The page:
If you’d like to learn more, you can click here!

Turkish Tension on the Soccer Field

soccer turkey

There was a noted contrast on a night of European soccer matches between national teams in London and Istanbul.  While the British and French fans at London’s Wembley Stadium sang the French National anthem in solidarity in the aftermath of the attacks, hundreds of Turkish fans in Istanbul booed the Greek national anthem and disrupted a moment of silence for those killed in Paris.  This reveals the highly ambivalent Turkish reaction to the recent attacks in France.

Soccer fans are hardly representative of society as a whole, although these scenes show that the Paris attacks didn’t draw the same sentiment of solidarity as elsewhere in Turkey, which is majority Muslim and where a recent study revealed that 8 percent of the country were sympathetic to Daesh.  Turkey has accused Europe of insensitivity towards attacks by Kurdish rebels and other groups.  During the outburst at Istanbul’s Basaksehir Fatih Terim Stadium on Tuesday night, team captain and Barcelona midfielder Arda tried in vain to silence the crowd.  Turkey’s national team manager was furious that the fans couldn’t show patience or respect the dead.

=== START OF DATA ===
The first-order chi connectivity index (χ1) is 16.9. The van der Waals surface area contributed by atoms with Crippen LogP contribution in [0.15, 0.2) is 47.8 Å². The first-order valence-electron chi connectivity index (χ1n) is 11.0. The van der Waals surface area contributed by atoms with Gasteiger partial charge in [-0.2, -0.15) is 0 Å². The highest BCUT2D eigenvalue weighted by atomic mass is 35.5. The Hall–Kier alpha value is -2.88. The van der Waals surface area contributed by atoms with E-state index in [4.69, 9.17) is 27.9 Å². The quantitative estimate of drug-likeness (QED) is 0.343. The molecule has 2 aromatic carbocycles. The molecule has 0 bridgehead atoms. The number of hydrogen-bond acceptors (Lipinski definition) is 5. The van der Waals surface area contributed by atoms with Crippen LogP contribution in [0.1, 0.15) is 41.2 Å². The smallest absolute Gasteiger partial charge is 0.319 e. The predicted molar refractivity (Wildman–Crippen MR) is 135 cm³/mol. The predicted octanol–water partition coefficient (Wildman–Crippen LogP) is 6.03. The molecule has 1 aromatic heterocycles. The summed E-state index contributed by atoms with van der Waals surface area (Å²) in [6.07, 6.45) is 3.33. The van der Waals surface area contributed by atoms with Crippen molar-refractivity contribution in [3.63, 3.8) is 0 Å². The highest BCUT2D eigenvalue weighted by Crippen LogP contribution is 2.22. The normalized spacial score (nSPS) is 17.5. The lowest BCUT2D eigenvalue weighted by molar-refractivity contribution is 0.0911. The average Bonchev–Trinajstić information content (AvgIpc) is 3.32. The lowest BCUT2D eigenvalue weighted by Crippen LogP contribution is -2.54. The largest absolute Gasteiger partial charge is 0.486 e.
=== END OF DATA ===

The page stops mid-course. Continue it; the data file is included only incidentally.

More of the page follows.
This incident unfolded as the prime ministers of Turkey and Greece watched together from the stands as part of efforts to overcome a relationship between the countries that has been historically difficult.  Turkish President Recep Tayyip Erdogan called the incident “unacceptable”, although that was only in regards to the disruption of the national anthem, and he said nothing on the moment of silence being interrupted.  Due to the embarrassing incident, officials have scrambled to avoid such an incident at future games.